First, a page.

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My journey to initiate a study for determining the prevalence/incidence of Primary Sclerosing Cholangitis (""PSC"") in different race/ethnic groups through a retrospective study in Arizona

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This paper will chronicle my personal experience in trying to design and initiate a retrospective patient data study to determine the prevalence of Primary Sclerosing Cholangitis (“PSC”) in certain races/ethnic

This paper will chronicle my personal experience in trying to design and initiate a retrospective patient data study to determine the prevalence of Primary Sclerosing Cholangitis (“PSC”) in certain races/ethnic groups in Arizona. This experience will also be the basis for my proposed roadmap for a more successful future study.

My nearly 10 month thesis project of trying to complete a study yielded considerable ‘learning opportunities’ in large part due to my inexperience. I made numerous errors in sequencing tasks, grossly under-scoping elapsed time and hours for other tasks, completely overlooking other critical tasks, and being insensitive to how irrelevant I and my project were to the many professionals whose help I needed to complete the study. Based upon the knowledge I gained through this process, I will describe the design of a future study of retrospective patient data that will assess whether PSC patients in Phoenix, Arizona follow racial/ethnic trends. I chose Phoenix as an ideal location to perform this proposed study because of the diverse racial/ethnic population in the greater Phoenix area. The goal will be to obtain and review 20 years of retrospective patient data from three large hospital groups in Phoenix, identify the races/ethnicities of PSC patients, and quantify the prevalence and incidence of PSC in such races/ethnicities. The lack of IRB uniformity among the subject hospitals/clinics will pose a challenge, but a detailed outline of how to approach the IRB approval process and obtain PSC patient data from each institution is provided.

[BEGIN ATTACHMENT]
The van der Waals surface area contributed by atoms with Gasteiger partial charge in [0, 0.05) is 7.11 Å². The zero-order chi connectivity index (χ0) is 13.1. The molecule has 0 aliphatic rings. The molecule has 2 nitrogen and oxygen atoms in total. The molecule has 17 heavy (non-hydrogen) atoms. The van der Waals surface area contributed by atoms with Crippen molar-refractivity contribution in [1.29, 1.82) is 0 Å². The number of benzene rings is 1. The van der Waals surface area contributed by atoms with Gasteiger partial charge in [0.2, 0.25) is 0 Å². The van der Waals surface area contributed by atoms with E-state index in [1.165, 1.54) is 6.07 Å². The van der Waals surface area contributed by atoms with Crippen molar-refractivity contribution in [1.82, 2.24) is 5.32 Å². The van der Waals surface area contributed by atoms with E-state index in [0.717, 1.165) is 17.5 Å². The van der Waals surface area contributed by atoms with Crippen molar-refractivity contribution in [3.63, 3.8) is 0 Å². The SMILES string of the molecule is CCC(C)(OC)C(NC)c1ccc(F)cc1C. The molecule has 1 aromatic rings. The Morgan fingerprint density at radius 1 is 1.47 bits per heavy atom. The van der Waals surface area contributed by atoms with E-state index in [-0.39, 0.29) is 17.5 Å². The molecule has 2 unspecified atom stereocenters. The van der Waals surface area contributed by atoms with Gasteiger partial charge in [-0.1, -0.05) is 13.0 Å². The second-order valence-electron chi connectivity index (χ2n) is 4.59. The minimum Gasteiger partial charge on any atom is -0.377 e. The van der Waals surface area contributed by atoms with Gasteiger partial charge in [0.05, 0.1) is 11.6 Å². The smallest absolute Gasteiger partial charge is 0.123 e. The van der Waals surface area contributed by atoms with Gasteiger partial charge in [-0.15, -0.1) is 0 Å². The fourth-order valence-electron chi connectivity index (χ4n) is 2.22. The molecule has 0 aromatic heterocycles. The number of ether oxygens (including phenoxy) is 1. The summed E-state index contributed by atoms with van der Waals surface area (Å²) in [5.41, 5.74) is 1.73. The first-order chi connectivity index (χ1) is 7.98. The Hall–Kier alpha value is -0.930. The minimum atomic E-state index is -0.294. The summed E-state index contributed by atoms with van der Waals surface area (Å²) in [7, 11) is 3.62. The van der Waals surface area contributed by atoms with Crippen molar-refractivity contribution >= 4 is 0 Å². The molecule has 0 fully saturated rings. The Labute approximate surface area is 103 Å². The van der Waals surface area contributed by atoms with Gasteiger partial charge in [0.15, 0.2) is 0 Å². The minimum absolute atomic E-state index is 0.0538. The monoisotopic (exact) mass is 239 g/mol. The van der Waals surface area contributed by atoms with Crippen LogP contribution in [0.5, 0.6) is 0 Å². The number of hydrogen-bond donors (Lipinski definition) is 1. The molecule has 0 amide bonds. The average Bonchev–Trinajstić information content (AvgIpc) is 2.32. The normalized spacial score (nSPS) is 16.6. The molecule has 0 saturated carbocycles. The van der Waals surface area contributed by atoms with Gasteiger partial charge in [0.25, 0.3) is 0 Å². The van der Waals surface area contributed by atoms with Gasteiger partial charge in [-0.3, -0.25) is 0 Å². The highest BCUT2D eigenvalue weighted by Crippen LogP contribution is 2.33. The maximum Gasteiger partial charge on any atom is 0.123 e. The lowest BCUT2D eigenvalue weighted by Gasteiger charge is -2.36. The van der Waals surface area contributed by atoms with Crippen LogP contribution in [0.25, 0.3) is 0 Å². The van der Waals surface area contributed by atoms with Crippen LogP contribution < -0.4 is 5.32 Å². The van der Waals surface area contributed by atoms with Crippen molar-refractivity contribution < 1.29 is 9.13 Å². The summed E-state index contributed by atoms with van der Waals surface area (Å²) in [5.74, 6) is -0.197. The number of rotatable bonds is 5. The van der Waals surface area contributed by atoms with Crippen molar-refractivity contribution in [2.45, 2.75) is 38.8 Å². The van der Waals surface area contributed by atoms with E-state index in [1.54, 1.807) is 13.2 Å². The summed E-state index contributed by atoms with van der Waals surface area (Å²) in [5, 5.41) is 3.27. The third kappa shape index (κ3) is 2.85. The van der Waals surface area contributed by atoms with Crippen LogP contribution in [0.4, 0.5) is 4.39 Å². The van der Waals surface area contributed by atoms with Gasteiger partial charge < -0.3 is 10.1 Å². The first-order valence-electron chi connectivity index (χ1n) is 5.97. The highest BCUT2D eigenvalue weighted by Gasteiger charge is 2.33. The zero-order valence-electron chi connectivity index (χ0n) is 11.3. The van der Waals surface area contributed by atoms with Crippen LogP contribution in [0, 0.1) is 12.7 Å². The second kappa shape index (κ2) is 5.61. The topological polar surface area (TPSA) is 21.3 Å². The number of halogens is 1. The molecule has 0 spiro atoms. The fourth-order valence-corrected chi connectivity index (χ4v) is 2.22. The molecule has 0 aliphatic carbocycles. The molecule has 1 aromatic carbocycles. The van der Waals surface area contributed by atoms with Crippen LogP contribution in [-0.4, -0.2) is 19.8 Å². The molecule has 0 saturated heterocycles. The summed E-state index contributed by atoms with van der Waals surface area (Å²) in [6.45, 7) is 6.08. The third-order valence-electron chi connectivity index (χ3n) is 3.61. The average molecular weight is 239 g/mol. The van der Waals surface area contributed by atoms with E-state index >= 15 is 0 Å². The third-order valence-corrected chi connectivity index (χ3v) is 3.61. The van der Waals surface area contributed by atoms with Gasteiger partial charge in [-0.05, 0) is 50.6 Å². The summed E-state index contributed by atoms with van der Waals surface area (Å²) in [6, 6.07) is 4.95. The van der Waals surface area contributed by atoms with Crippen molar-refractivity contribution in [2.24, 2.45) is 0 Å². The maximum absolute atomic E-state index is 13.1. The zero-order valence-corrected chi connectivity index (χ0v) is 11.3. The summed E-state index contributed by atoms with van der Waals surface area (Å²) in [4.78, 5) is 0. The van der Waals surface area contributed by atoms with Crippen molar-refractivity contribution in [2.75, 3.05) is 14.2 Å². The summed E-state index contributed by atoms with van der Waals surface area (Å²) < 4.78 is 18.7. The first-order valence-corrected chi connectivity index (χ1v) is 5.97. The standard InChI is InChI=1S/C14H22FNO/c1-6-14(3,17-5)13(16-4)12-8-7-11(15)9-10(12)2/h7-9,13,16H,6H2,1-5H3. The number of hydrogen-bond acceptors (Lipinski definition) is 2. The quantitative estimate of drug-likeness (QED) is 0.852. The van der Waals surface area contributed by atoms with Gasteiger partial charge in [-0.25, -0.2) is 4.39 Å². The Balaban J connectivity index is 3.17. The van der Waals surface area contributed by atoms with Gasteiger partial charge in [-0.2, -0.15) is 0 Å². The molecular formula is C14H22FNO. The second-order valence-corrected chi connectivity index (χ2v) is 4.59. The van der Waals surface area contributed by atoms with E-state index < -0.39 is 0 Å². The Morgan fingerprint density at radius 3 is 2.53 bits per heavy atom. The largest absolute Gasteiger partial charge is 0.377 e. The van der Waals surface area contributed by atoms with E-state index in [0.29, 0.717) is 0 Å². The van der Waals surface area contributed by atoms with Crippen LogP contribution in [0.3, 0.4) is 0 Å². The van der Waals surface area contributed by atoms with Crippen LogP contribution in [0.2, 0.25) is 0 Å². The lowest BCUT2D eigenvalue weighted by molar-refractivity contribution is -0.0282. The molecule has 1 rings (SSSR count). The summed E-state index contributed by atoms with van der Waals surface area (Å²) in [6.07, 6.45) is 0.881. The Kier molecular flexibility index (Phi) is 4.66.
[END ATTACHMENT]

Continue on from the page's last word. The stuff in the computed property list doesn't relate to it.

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  • 2016-12

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Protecting tribal nations through community controlled research: an analysis of established research protocols within Arizona tribes

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In the university setting, when a person wants to conduct research that deals with human subjects, they are required to receive the approval of their Institutional Review Board (IRB). This

In the university setting, when a person wants to conduct research that deals with human subjects, they are required to receive the approval of their Institutional Review Board (IRB). This process takes place to ensure the proposed research is ethical and poses minimal risks to the willing subject. In Indian Country, there is a growing trend where American Indian nations are taking control over regulating research that is conducted within their jurisdictional boundaries.

In my thesis, I discuss the historical background that has led to the IRBs academics are familiar within universities they see today. In addition, I discuss the body of literature that addresses IRBs, human subjects, and the debate on which research should or should not be regulated by universities. I will then, critically analyze the established research protocols that exist in Arizona American Indian tribes. I use Darrell Posey's (1996) idea of Community Controlled Research (CCR) as the framework for my analysis. CCR dictates the people of the community decide the ways in which research is conducted. The purpose of my research is to create recommendations that will assist and inform tribes how to either, strengthen their existing protocols, or create a research protocol that will promotes Community Controlled Research.

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  • 2015